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An Interview You Will Want to Hear

Former Principal Trumpet of the New York Philharmonic, Philip Smith, chatting with Barbara Haws, Archivist of the NYP.

Every now and then I come across things I just have to share, such as an interview between Barbara Haws, the New York Philharmonic’s Archivist, and Philip Smith, former Principal Trumpeter there. This interview is one of four in a series called “Listening Through Time.” The listener is transported through the decades of recorded performances of the NYP to compare and contrast each generation of musicians over the standard repertoire. In this case, trumpeters are featured, from Harry Glantz and Bill Vacchiano and going through John Ware all the way to Philip Smith himself. And Mr. Smith chats about his impressions of each performance. Legends and lore are thrown about in an interview you simply must listen to! 


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Interview in Portuguese (Português) and English with Brazilian Trumpeter, Pedro Azevedo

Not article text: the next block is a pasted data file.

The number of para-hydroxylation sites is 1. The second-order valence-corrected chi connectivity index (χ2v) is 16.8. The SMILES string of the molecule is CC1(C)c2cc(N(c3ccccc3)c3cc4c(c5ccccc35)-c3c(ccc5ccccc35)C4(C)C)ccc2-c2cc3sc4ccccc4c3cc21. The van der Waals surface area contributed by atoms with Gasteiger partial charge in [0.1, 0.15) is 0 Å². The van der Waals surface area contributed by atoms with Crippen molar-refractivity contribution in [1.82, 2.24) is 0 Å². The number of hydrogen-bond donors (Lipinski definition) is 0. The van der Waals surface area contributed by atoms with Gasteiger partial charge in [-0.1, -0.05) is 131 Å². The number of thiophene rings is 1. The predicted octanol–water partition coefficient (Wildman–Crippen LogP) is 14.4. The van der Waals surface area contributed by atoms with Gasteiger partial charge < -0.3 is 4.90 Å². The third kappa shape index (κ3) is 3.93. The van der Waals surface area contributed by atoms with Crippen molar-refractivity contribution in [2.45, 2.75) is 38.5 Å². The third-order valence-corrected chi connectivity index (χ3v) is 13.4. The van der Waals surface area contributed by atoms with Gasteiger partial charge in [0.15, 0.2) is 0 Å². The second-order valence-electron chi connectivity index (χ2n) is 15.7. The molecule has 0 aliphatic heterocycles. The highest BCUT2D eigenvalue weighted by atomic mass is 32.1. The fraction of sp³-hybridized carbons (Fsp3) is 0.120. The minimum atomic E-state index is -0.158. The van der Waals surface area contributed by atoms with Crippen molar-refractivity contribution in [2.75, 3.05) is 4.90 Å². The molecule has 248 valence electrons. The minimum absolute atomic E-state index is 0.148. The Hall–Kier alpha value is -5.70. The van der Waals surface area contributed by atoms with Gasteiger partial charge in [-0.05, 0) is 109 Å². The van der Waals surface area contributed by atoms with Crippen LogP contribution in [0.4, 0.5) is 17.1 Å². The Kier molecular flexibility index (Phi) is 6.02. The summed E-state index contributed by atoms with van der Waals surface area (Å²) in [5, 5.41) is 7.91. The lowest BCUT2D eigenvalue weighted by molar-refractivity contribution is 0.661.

Pedro Santos de Azevedo, mestre em música pela Unicamp e bacharel em música com habilitação em trompete pela Faculdade Santa Marcelina, iniciou seus estudos musicais aos 9 anos, na Escola de Música da Banda Musical de Peruíbe (1998-2002). Atou como trompetista em importantes grupos musicais, como a Banda Sinfônica de Cubatão (2008-2015). Possui cursos de educação musical pelo Método Suzuki e em 2016 realizou o curso de capacitação para professor de trompete Suzuki no Canadá, se tornando o único professor latino-americano com o curso de formação no instrumento. Sua pesquisa de mestrado, sob orientação do Prof. Dr. Paulo Ronqui, resultou em uma composição inédita para trompete e flugelhorn solo de nome “O Chamado do Anjo”, do compositor Leonardo Martinelli. Trabalha como professor de música na instituição AMIC – Amigos da Criança desde 2013 e como professor de trompete do Centro Suzuki de Campinas desde 2017. Atua como trompetista convidado em orquestras da região, como por exemplo a  Orquestra Sinfônica de Indaiatuba e Orquestra Sinfônica da Unicamp.